Zhou Enlai talked to Raghavan about two issues in the Sino-American talks: The release of American expatriates in China and the issue of Chinese expatriates in the US. Regarding the former, Zhou reaffirmed Chinese willingness to cooperate. According to him, there was no restriction and all American expatriates who apply would be able to return to the US. In the cases of Americans who violated Chinese law, however, it was necessary to proceed case by case and it was impossible to release them all at the same time as Washington demanded. On the second issue, the US admitted that they had placed limitations on the return of Chinese expatriates in the past. These restrictions had been lifted then but due to the number of Chinese expatriates and the pressure from Taipei, the problem could not be solved at once. Both countries agreed to let India act as a proxy for China and the UK act as a proxy for the US in this issue. Zhou and Raghavan went on to discuss some wording problems as well as the attitudes of both parties and the UK.
October 27, 1964
Cable from the Chinese Foreign Ministry, 'Ambassador Yao, Please Set an Appointment with Subandrio'
Cable from the Chinese Foreign Ministry responding to a previous cable sent by Ambassador Yao Zhongming, describing a discussion with Subandrio about a recent Chinese nuclear test. The Foreign Ministry suggests that Subandrio, by suggesting a that the Conference on Disarmament in Geneva should invite China, is collaborating with "imperialists and the revisionists in their conspiracy to oppose the nuclear test in China." The Ministry asks to set up an appointment with Subandrio to clearly express China's disagreement with his suggestion, including in the cable specific answers to the previous suggestions Subandrio made to Yao.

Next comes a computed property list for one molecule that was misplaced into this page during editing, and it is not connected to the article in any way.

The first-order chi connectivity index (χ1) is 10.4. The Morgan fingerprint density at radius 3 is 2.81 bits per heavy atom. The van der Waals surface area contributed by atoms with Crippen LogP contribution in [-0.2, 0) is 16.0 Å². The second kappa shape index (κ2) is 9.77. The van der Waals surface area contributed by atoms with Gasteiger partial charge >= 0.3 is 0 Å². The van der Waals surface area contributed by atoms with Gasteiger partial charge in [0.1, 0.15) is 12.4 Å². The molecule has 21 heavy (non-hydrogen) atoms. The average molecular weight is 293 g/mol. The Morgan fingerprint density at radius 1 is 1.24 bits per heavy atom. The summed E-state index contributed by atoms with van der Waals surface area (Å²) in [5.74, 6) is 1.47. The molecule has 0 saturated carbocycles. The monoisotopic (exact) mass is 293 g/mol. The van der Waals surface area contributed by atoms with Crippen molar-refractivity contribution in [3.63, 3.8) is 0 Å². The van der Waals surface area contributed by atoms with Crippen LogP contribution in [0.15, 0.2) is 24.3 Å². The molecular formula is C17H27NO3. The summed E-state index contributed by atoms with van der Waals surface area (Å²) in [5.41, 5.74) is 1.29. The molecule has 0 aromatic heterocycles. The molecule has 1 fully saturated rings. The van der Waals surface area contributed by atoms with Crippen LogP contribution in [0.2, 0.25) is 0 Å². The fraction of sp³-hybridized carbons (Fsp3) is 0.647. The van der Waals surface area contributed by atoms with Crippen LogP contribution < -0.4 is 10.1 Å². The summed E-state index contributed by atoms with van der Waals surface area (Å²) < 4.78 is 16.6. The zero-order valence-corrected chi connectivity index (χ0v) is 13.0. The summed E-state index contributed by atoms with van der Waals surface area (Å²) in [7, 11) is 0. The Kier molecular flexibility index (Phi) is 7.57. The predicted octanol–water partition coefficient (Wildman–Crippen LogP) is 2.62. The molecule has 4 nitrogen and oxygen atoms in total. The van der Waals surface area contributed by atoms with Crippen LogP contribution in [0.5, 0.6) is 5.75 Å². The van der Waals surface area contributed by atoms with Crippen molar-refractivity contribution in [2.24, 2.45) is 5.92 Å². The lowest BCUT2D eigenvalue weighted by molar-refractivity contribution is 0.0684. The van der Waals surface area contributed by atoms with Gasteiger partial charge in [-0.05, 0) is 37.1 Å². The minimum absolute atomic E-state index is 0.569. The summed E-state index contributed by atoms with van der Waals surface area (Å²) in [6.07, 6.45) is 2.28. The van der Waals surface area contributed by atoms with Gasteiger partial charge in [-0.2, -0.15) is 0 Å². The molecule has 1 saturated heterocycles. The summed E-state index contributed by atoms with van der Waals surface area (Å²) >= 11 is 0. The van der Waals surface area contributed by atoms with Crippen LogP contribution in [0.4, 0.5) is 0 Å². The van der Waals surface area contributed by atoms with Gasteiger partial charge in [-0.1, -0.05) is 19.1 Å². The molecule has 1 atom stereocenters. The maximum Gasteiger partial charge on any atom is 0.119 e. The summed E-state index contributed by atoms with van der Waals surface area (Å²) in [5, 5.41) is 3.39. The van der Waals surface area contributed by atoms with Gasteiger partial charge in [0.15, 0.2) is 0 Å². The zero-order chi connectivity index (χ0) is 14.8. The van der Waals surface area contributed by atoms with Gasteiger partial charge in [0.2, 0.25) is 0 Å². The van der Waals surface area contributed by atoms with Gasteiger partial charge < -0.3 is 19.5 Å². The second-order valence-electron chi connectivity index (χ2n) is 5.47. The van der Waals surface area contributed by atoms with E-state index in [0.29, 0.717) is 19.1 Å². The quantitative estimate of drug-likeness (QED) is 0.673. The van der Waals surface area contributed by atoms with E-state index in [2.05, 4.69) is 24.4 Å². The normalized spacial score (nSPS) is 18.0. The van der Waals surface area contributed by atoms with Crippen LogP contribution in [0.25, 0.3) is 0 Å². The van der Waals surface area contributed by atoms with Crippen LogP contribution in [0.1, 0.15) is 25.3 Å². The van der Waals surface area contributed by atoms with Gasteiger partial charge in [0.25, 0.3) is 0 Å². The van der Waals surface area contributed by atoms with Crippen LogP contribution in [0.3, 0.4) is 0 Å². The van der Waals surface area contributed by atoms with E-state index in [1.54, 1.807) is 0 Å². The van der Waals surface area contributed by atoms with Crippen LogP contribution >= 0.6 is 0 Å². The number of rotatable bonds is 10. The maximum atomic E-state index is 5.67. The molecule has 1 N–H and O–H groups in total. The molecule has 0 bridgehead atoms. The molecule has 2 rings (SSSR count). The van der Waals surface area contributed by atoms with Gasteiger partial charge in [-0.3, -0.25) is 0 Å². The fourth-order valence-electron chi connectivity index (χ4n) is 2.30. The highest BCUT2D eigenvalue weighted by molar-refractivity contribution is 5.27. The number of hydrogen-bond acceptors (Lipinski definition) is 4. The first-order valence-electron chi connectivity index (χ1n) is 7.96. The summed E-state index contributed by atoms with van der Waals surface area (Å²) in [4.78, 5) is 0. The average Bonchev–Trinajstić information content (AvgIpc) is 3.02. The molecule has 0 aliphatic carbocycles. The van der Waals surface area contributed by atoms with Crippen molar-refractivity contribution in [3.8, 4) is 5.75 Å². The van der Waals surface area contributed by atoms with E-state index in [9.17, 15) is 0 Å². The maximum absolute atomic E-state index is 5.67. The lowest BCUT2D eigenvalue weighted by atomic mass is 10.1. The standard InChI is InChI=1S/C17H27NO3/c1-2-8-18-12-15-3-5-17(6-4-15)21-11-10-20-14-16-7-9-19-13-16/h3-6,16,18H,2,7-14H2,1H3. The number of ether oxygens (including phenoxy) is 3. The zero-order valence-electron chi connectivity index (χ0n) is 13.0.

August 03, 1965
Memo on Work of the Committee of the 18 on Nuclear Proliferation
Memo by CSMD A. Rossi on the resumption of the work of the Committee of the 18 in Geneva and the issue of non-dissemination nuclear weapons: summary of technical-military observations from SMD to MD of March 1964 on US proposal for declaration on non-dissemination, analysis on nuclear power guidelines and Non-nuclear countries; draft British and Canadian agreements presented to the Atlantic Council and reactions to alliance countries, statement Foreign Minister A. Fanfani to Geneva; US project of nuclear non-dissemination treaty, MAE instructions to amb. Cavalletti
September 02, 1974
MAE Report on Indian Nuclear Explosion